The normalization of constitutional carry

The normalization of constitutional carry
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For some, what matters most isn’t what’s right or wrong, but what’s popular. They talk about anything that’s not popular as “radical” or extremist.”


That includes ideas like constitutional carry.

In their mind, this departure from what they’ve always known is little more than a radical attempt to subvert social norms. Or something.

However, as noted at the Washington Times, the United States isn’t just a gun country anymore.

Second Amendment advocates scored a string of victories in recent years to expand to 25 states the right to carry a concealed handgun without a permit or what’s known as “constitutional carry.”

The trend is poised to continue and tip the balance to more than half the U.S. with Florida Gov. Ron DeSantis, a Republican, pledging to get a constitutional carry law through the GOP-run legislature.

Gun control activists and some law enforcement view the trend as a threat to public safety because it enables people to carry concealed firearms without a background check or other requirements such as firearm training.

Other than Vermont, which has never regulated carrying guns since becoming a state in 1791, most states only recently adopted permitless carry. A wave of GOP-run states began passing constitutional carry laws in 2010 following a concerted lobbying effort by the National Rifle Association.

Just last year, Iowa, Montana, Texas, Utah and Tennessee adopted constitutional carry laws. In 2019, Kentucky, South Dakota and Oklahoma approved permitless concealed carry. Between 2010 and 2017, the law went into effect in Arizona, Wyoming, Arkansas, Maine, Kansas, Idaho, Mississippi, West Virginia, North Dakota, New Hampshire and Missouri.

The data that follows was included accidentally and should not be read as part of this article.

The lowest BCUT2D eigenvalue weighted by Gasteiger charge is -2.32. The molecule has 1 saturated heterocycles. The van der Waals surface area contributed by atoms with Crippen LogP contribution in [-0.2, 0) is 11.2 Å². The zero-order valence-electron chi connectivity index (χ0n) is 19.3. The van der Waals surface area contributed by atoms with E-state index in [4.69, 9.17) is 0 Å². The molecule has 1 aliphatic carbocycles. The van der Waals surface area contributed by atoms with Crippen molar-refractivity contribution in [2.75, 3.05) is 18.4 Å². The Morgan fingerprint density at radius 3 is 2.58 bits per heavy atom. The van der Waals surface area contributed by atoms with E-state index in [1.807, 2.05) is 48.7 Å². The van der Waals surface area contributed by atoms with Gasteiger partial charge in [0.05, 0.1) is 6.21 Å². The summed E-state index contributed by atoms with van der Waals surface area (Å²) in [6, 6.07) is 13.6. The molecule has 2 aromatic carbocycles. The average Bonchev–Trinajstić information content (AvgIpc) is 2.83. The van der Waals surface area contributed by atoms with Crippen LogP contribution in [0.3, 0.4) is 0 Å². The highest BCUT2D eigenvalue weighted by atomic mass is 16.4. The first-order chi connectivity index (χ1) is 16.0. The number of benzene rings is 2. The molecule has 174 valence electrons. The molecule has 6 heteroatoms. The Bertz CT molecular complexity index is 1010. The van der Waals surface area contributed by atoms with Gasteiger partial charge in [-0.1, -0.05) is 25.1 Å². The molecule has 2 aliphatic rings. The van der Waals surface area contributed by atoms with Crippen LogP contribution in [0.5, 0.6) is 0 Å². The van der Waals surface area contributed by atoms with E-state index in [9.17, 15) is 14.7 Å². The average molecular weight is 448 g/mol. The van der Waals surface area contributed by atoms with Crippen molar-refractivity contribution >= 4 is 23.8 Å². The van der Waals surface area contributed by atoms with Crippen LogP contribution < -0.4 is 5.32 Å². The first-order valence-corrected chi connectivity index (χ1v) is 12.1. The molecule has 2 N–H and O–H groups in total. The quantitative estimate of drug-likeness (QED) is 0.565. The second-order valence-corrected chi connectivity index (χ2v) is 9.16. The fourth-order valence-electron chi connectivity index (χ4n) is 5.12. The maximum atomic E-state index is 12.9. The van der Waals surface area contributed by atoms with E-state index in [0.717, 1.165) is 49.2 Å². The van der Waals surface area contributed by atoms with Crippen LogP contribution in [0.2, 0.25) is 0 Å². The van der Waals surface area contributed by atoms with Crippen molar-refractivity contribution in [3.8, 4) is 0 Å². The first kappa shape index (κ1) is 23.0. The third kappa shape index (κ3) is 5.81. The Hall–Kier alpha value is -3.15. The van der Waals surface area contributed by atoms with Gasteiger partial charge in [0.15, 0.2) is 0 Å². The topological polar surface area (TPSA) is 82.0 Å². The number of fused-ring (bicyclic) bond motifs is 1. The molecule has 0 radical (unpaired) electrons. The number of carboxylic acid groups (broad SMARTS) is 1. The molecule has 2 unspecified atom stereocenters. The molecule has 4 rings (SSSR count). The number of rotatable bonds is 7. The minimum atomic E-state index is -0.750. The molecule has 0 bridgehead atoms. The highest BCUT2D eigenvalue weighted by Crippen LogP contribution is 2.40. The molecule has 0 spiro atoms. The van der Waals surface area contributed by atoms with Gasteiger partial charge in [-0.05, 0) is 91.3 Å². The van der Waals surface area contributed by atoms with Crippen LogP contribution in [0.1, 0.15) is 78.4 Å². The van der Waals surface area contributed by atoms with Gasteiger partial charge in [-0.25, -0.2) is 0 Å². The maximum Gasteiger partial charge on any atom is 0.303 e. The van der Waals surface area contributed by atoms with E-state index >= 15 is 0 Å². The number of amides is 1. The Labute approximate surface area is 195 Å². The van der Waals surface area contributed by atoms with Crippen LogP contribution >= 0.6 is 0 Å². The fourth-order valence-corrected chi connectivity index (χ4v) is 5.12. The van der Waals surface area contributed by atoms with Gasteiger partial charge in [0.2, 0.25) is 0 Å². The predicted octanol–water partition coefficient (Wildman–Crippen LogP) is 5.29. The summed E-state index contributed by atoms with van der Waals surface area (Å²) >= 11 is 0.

Currently, 25 states–half the nation–are under constitutional carry laws. In other words, the norms are shifting and are likely to continue shifting.

After all, constitutional carry is really on the brink of passing in a number of other states, which means the majority of the US will soon be constitutional carry.

Why is that?

Well, the Washington Times talked to some guy who might know a bit about it.

The popularity of constitutional carry, says Bearing Arms editor Cam Edwards, is that the constitutional right to bear arms “shouldn’t require a permission slip.”

He said the success of constitutional carry is a continuation of the right-to-carry movement that has been taking place in the U.S. since the mid-1980s.

“Since then, dozens of states have adopted ‘shall issue’ concealed carry laws, more than half have gone on to approve constitutional carry, and not one of them has ever decided to go back to a ‘may issue’ system or repealed their constitutional carry law,” he said. “As more states adopt the measure, it makes sense that other Republicans would become willing and even eager to sign on.”

Now, I’m going to agree with Cam here, and not just because he’s the boss. He happens to be completely correct here.

The truth of the matter is that while constitutional carry was once fairly extreme–at least as most people see it–it’s been part of a growing movement that is really culminating into what we’re seeing today.


As noted, though, Vermont has never had concealed carry laws and it has been consistently one of the safest states in the nation, so it’s not surprising that others are looking at that and are ready to adopt such a measure.

Yet the tipping point appears to have been passed.

Constitutional carry is no longer radical, though anti-Second Amendment activists will continue to try and claim otherwise. It’s the law in too many states to consider it as such.

More than that, though, it’s clear that despite the doom and gloom being slung about, it’s a path forward that will help make this nation safer.

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